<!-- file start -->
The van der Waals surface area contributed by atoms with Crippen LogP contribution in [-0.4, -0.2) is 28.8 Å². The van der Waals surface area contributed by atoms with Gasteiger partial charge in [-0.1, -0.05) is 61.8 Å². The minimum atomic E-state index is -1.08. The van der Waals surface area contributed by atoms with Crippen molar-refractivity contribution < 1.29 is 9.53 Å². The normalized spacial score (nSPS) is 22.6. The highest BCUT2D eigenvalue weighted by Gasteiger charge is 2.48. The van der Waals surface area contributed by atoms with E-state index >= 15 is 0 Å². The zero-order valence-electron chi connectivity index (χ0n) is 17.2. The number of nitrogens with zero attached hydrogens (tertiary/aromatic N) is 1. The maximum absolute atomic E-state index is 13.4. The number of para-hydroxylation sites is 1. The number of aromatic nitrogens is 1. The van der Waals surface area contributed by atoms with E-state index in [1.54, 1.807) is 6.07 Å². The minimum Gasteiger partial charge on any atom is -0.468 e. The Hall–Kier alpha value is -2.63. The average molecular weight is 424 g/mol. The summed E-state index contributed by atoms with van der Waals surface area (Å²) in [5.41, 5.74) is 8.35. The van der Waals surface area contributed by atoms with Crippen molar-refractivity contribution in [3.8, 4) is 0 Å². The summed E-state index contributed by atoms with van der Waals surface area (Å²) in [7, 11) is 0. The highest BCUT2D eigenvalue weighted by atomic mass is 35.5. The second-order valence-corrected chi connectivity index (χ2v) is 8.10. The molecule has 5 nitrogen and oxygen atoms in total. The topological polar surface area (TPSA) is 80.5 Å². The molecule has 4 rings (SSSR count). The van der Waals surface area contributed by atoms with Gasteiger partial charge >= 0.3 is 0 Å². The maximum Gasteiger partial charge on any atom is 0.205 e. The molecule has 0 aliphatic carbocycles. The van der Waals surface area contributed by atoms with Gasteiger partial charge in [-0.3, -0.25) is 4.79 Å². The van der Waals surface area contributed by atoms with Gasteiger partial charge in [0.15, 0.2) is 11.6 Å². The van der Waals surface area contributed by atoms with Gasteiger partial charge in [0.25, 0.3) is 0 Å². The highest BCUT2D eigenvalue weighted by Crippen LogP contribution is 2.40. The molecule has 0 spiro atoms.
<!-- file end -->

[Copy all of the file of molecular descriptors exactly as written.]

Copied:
The van der Waals surface area contributed by atoms with Crippen LogP contribution in [-0.4, -0.2) is 28.8 Å². The van der Waals surface area contributed by atoms with Gasteiger partial charge in [-0.1, -0.05) is 61.8 Å². The minimum atomic E-state index is -1.08. The van der Waals surface area contributed by atoms with Crippen molar-refractivity contribution < 1.29 is 9.53 Å². The normalized spacial score (nSPS) is 22.6. The highest BCUT2D eigenvalue weighted by Gasteiger charge is 2.48. The van der Waals surface area contributed by atoms with E-state index >= 15 is 0 Å². The zero-order valence-electron chi connectivity index (χ0n) is 17.2. The number of nitrogens with zero attached hydrogens (tertiary/aromatic N) is 1. The maximum absolute atomic E-state index is 13.4. The number of para-hydroxylation sites is 1. The number of aromatic nitrogens is 1. The van der Waals surface area contributed by atoms with E-state index in [1.54, 1.807) is 6.07 Å². The minimum Gasteiger partial charge on any atom is -0.468 e. The Hall–Kier alpha value is -2.63. The average molecular weight is 424 g/mol. The summed E-state index contributed by atoms with van der Waals surface area (Å²) in [5.41, 5.74) is 8.35. The van der Waals surface area contributed by atoms with Crippen molar-refractivity contribution in [3.8, 4) is 0 Å². The summed E-state index contributed by atoms with van der Waals surface area (Å²) in [7, 11) is 0. The highest BCUT2D eigenvalue weighted by atomic mass is 35.5. The second-order valence-corrected chi connectivity index (χ2v) is 8.10. The molecule has 5 nitrogen and oxygen atoms in total. The topological polar surface area (TPSA) is 80.5 Å². The molecule has 4 rings (SSSR count). The van der Waals surface area contributed by atoms with Gasteiger partial charge >= 0.3 is 0 Å². The maximum Gasteiger partial charge on any atom is 0.205 e. The molecule has 0 aliphatic carbocycles. The van der Waals surface area contributed by atoms with Gasteiger partial charge in [-0.3, -0.25) is 4.79 Å². The van der Waals surface area contributed by atoms with Gasteiger partial charge in [0.15, 0.2) is 11.6 Å². The van der Waals surface area contributed by atoms with Gasteiger partial charge in [0.25, 0.3) is 0 Å². The highest BCUT2D eigenvalue weighted by Crippen LogP contribution is 2.40. The molecule has 0 spiro atoms.